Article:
Benjamin Britten's Peter Grimes is the quintessential British opera. Adapted from George Crabbe's narrative poem from the collection The Borough, the protagonist's struggle against the prejudices of the community is infused with the severe atmosphere of the Suffolk coast. Yet at Bologna's Teatro Comunale, where the work was being performed for the first time, this music was commandingly delivered by the resident orchestra which is better known for its world class interpretations of Rossini. The Comunale had teamed up with Bologna's basketball team Virtus to offer a 50%-off ticket deal aimed at drawing new audiences. While the subject matter of this opera might not have seemed the most immediately accessible, here was playing to capture the imaginations of opera newbies.

Ian Storey (Peter Grimes) © Rocco Casaluci
Ian Storey (Peter Grimes)
© Rocco Casaluci

The explosive Slovak Juraj Valčuha, formerly principal conductor of Turin's RAI National Symphony Orchestra and now music director the Teatro di San Carlo in Naples, electrified his forces with jabs and sweeping gestures, and chalked a detailed panorama rich in timbral variety that realised the score's full brooding potential. When the curtain came down for the orchestral set pieces we could abandon ourselves entirely to Britten's sonic wash. The seaspray-speckled dawn of the first Sea Interlude was a delicious moment, here interspersed with flashes of Sibelius-like expanses and yawning foghorns evocative of darkly churning waters, while the Passacaglia built from faintly pattering double basses to a raging howl of despair.

Cesare Lievi's niftily-put-together flat-pack production sets the action in what looks like an unspecified but clearly disconnected Massachusetts fishing community. Assorted timber-frame constructions comprise a central church flanked by a modern-day pharmacy for Ned Keene's apothecary and a seedy Boar Inn whose curtained window skirted with red lights do not leave its status as a brothel in question. We enter the inn during the storm and find ourselves in the kind of grimy club where feet stick to floors. Lievi has provided resourceful touches - a plastic sheet, rippingly lit, drops from the rigging to represent a wall of rain - and there are some deft interpretive details, such as when the boy apprentice (Carlo Alberto Brunelli) virtuously lines up littered bottles to the sound of the congregation's psalmody, before violently knocking them down when the music turns dark offering a glimpse of his inner turmoil. This is a production that places the inhabitants of The Borough at is heart. The chorus, on ear-splitting form, is chillingly immobile for the most part, save for when it rushes forward and fixes a horrifying stare on the audience.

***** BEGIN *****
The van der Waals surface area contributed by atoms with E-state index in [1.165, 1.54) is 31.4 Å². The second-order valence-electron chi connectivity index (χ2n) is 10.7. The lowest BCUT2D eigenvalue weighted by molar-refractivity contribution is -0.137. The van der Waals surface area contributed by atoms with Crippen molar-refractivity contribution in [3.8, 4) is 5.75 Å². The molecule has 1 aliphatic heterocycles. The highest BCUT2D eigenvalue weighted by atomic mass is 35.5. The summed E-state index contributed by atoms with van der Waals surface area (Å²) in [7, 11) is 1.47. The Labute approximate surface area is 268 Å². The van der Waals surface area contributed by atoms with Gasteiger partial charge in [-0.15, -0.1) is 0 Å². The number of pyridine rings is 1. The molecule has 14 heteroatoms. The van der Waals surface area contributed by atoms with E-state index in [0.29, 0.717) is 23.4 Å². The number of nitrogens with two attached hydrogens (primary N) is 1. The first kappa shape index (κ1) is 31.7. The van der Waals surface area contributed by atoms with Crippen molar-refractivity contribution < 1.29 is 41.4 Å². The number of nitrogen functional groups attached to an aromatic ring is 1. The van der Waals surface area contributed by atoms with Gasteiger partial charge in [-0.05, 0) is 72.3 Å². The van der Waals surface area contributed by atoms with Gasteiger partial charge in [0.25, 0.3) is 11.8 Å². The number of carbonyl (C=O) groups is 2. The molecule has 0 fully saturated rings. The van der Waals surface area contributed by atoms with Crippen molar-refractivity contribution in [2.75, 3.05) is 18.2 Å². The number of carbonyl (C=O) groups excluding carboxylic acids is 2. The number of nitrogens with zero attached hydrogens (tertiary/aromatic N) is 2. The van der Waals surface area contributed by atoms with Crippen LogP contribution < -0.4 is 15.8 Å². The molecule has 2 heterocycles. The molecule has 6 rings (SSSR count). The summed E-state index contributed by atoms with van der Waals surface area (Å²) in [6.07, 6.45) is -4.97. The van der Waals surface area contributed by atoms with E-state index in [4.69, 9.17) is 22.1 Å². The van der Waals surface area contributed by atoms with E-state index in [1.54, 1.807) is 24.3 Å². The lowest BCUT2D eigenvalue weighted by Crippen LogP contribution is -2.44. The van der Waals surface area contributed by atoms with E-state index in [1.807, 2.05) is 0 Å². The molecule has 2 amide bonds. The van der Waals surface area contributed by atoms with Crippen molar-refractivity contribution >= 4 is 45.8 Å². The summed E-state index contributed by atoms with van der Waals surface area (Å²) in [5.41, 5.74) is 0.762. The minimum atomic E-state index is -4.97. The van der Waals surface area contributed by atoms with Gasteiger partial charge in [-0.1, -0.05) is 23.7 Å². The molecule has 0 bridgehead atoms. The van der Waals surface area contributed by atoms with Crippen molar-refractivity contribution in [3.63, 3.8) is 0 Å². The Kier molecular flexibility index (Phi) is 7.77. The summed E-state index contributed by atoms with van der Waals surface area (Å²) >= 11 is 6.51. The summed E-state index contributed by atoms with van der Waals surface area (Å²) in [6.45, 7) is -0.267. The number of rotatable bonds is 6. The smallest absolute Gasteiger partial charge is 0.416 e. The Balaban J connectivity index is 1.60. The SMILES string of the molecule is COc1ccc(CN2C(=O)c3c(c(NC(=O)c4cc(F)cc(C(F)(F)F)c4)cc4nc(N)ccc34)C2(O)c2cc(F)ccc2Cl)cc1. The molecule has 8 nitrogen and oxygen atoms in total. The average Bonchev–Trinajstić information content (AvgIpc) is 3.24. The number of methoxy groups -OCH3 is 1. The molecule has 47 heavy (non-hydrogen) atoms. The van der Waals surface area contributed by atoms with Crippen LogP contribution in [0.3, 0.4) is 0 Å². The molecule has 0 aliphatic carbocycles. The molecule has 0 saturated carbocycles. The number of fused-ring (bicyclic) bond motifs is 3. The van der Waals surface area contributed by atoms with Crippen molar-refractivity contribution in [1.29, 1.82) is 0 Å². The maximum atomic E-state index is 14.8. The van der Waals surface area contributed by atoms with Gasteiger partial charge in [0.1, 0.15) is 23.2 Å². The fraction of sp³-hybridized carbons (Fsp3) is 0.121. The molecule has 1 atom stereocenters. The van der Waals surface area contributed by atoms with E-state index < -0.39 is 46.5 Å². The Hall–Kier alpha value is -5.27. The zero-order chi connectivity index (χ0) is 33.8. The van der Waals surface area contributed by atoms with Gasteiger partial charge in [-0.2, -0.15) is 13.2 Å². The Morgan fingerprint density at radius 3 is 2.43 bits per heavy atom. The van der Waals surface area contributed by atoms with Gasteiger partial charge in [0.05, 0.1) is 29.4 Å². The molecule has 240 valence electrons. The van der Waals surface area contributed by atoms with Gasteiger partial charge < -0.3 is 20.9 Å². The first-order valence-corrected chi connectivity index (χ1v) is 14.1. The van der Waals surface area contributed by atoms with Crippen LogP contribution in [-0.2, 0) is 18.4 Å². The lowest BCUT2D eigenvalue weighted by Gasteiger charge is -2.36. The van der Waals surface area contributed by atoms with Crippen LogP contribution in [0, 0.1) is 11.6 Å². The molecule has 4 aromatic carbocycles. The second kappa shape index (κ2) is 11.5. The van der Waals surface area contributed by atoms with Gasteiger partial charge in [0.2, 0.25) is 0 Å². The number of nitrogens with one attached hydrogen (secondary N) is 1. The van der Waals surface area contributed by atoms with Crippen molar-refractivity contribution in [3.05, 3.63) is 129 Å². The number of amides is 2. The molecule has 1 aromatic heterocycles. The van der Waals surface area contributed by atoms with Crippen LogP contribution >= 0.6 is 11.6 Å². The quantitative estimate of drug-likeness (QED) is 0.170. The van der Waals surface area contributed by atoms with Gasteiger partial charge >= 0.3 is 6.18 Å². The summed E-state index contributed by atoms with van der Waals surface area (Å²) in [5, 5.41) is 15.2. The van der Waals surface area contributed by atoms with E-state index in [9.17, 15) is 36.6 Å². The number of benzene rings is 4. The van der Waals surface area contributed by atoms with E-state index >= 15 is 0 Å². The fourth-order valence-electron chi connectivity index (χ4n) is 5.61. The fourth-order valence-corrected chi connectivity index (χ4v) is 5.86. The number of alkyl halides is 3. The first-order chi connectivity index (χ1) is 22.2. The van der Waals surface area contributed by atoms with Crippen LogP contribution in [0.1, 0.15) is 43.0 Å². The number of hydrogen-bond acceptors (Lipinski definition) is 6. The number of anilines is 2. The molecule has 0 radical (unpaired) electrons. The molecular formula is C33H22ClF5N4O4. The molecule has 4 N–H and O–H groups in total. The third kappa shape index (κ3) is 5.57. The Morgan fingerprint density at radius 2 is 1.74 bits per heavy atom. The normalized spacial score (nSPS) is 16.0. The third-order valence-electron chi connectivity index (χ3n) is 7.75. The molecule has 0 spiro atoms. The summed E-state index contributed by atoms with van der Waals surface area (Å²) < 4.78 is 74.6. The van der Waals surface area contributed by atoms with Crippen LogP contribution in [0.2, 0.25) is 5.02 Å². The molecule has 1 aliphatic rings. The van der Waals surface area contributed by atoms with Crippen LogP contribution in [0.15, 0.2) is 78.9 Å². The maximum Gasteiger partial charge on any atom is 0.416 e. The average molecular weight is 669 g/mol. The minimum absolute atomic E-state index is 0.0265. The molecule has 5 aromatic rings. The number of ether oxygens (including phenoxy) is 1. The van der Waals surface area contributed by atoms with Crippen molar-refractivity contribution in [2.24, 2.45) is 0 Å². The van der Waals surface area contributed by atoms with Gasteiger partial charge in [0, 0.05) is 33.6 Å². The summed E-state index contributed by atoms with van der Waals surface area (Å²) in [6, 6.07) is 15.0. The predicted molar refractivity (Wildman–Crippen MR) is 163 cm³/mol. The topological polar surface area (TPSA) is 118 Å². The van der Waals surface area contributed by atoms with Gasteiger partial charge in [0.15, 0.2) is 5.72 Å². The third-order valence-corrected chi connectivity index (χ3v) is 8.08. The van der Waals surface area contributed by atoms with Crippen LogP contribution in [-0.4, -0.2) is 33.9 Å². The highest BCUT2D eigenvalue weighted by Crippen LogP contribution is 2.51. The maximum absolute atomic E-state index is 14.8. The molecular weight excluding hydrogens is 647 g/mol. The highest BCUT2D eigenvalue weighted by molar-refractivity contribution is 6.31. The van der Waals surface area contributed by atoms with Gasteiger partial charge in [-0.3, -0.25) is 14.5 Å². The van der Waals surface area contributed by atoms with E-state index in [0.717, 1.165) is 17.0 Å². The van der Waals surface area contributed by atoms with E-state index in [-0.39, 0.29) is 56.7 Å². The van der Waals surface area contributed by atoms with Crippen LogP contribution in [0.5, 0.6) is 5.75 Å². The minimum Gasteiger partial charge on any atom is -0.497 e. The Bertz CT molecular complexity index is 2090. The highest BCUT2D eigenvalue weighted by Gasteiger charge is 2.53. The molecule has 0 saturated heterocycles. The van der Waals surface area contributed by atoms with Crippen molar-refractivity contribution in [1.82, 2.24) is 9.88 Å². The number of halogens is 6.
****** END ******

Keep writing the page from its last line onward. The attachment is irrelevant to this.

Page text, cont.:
© Rocco Casaluci
© Rocco Casaluci

Ian Storey gave a moving account of Grimes. Highly respected in Europe particularly for his performances of Wagner, the tenor's mighty voice impressed especially in the heftier musical passages, yet this was also a nuanced reading invested with subtlety, such as a daringly quiet sotto voce at the start of "Now the Great Bear and Pleiades" that made your hair stand on end. Storey's is a softer-grained Grimes than you often get, and his portrayal of the protagonist's mental breakdown might have been grittier. But, while there are no discernible hints of paedophilia in this production, there is enough ambiguity to make the character engage. When Grimes takes his apprentice out of the back of his trailer abode we are left guessing whether or not he fell or was pushed to his death.

The other parts have been intelligently cast. Mark S. Doss was a robust Balstrode armed with a strapping voice and sparkling diction, and a bearded Paolo Antognetti, sporting shades and a wide brim hat, made for a shadowy Bob Boles. The interest of any casting agents that might have been present will have been piqued by Charlotte-Anne Shipley, the choral scholar come graduate of the Rome Opera Studio, whose even, radiant tone beamed gorgeously in Ellen's aria "Embroidery in childhood".

Ian Storey (Peter Grimes) © Rocco Casaluci
Ian Storey (Peter Grimes)
© Rocco Casaluci

Italian Britten specialist Gabriella Sborgi has the right theatricality to pull off this especially ribald reading of Auntie, and she delivered her text so cleanly you'd assume she were a UK import. Chaira Notarnicola and Sandra Pastrana were a zany pair of Nieces. The nicely resonant Irish bass John Molloy was a standout Swallow. Not for the first time this season, the Comunale has scored a slam dunk.

****1